The Board has committed to undertake an annual review aimed at ensuring that the pricing and reserving policies are aligned to the target ranges of both the ORR and AGR.

Fees/pricing

Pricing for GESB’s market linked superannuation and retirement schemes is determined by the Board based on annual reviews of each scheme’s financial position. The Board sets pricing to recover the cost of providing each scheme, support the viability of GESB, maintain reserves to ensure capital adequacy relative to risk and assets, and meet the Sole Purpose Test.

Pricing recommendations are also aligned with the SIS Act fee rules for MySuper products as per the Treasurer’s Guidelines for Stronger Super. In doing this, the Board recognises the need to provide value to members and the State. The Board’s reserves and pricing reviews for 2019/20 are in process and include independent external advice to ensure a fair and equitable pricing. These reviews will to be finalised and reviewed by the Board before 30 June 2020.

GESB’s fees are currently below industry medians. From September 2019, they were as follows:

GESB also currently applies ‘user pays’ fees for ROS appointments. This is in line with Stronger Super MySuper legislation that requires funds to ensure there is fair and equitable allocation of costs to members and cross subsidisation is minimised. However, we are currently reviewing ROS fees due to pending legislative changes to the SIS Act resulting from the Royal Commission into Misconduct in the Banking, Superannuation and Financial Services Industry (Royal Commission).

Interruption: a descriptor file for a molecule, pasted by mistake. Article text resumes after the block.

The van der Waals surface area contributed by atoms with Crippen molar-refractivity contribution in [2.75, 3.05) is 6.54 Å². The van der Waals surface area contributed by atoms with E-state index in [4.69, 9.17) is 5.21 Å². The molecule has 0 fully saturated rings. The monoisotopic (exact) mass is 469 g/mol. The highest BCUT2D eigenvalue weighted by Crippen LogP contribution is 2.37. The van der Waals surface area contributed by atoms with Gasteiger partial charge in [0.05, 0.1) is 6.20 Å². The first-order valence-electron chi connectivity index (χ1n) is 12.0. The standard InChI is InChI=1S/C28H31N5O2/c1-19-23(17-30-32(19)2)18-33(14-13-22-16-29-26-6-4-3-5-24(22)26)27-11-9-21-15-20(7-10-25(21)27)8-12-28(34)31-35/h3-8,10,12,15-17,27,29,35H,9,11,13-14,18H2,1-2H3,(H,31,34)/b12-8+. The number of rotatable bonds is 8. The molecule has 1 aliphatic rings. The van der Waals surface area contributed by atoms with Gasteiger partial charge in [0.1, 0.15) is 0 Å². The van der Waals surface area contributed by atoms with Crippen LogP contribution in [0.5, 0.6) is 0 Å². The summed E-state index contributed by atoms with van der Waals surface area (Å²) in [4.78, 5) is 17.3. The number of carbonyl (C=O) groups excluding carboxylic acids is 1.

ROS fees are based on cost recovery only and do not include any profit allocation. The applicable fees for 2019/20 are as follows:

ROS fees for the 2019/20 financial year
Type of fee or costAmount
ROS $482

Annual pricing reviews ensure that members continue to benefit from any further cost reductions and fees remain aligned with appropriate cost recovery and reserving principles.

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2.3. State and Commonwealth reform

We will continue working with the relevant State departments and agencies, within the State’s policy framework and will ensure continued compliance with Commonwealth legislation changes where practicable.

Improving Accountability and Member Outcomes in Superannuation Act 2019 - Commonwealth

In April 2019, legislation was passed that focuses on improving accountability and member outcomes Treasury Legislation Amendment (Improving Accountability and Member Outcomes in Superannuation Measures No 1) Act 2019. The legislation contains amendments to SIS, the Corporations Act 2001 and the Financial Sector (Collection of Data) Act 2001.

Major focus areas of the legislation are around strengthening the obligation on superannuation trustees to ensure their MySuper product offering and their choice products are appropriate for their fund’s beneficiaries, and replacing the ‘scale’ test with a ‘member outcomes’ test. It also includes changes that increase accountability of trustee directors and enhance APRA’s regulatory powers.

Nine key measures are captured in the legislative changes, five of which are relevant to GESB:

  • Improved accountability and member outcomes in superannuation
  • Portfolio disclosure holdings
  • Annual member meetings
  • Improved reporting standards
  • Requirement for trustees not to incentivise employers